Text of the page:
China's Dubious Statistics Trend

By Rose Scobie and Tang Xiangyang
Published: 2011-01-26

According to Yin Chengji, the spokesman for the Ministry of Human Resources and Social Security, the employment rate for last year's graduates in December of 2010 was 90.7 percent, up 3 percent from the previous year's rate of 87 percent.

But according to a Businessweek article from last September citing figures from China's Ministry of Education, only 72.2 percent of college graduates were employed in 2010. In 2009, the college graduate employment rate was only 68 percent.

These discrepancies underscore recent controversies surrounding official statistics.

A China Economics Weekly article published as early as December 16, 2008, reports on a blue-paper released by the Chinese Academy of Social Science questioning the reliability of the so-called "urban registered unemployment ratio". The report states that China's real unemployment ratio had reached 9.4 percent in 2008, however, the Ministry of Human Resources and Social Security cited the unemployment rate at only 4.2 percent.Why is there such a huge gap in the data? The report quoted Hui Guangping, dean of the economics management college of the Nanjing University of Information Science and Technology, as saying that "the urban registered unemployment ratio" differs from "the surveyed unemployment ratio," and that the latter is more reliable.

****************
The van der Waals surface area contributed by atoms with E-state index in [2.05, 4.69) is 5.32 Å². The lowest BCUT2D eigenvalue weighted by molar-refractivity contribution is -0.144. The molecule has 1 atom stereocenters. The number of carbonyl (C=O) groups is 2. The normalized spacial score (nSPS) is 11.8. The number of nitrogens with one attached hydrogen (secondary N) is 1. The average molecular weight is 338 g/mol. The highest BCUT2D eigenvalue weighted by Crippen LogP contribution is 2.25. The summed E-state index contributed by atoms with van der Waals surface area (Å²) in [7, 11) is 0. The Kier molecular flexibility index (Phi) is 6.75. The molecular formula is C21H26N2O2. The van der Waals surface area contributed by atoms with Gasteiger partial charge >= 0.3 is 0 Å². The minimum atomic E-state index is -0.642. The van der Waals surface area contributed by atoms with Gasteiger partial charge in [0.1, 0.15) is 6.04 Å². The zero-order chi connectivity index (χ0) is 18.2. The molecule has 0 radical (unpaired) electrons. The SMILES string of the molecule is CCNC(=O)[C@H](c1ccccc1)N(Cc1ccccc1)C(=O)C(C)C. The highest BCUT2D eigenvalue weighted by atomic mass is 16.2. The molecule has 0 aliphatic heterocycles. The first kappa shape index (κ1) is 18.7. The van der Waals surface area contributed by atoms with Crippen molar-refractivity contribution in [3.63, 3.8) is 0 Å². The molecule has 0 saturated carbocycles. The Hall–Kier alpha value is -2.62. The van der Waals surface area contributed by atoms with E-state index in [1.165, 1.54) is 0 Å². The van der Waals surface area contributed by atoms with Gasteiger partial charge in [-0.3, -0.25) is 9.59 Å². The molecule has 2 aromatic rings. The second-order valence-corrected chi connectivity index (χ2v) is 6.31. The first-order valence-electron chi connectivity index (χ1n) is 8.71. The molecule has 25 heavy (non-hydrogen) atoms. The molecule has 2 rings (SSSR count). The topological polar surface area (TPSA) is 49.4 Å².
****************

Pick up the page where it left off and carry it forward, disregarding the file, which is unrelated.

The trend continued in 2009 when Southern Metropolis Daily reported that many college graduates confessed online that their universities, in order to boost the employment ratio and to attract more new students, claim they are employed even though they have not yet found a job. According to the report, some universities even forced students to write that they were "employed" before leaving school and withheld their diploma if they refused.

The government as well does its best to make sure graduate employment statistics remain high. In January of 2010, China Daily featured an article titled, "Government helps graduates get jobs." The article quotes deputy-director of the Chinese Talents Society, Chen Jianhui as stating that in order to improve the rate of graduate employment, the government funded around half a million positions to graduates.

With the number of college graduates expected to reach 660 million in 2011, it is almost certain that the trend of dubious employment statistics will continue.

This article was edited by Ruoji Tang

Links and Sources
The Beijing News:

Businessweek: A Dearth of Work for China's College Grads

China Daily: Govt helps graduates get jobs

China Economics Weekly: 数据失真 专家建议废除城镇登记失业率指标

Southern Metropolis Daily: 网友曝高校帮毕业生伪造就业书 被就业成流行语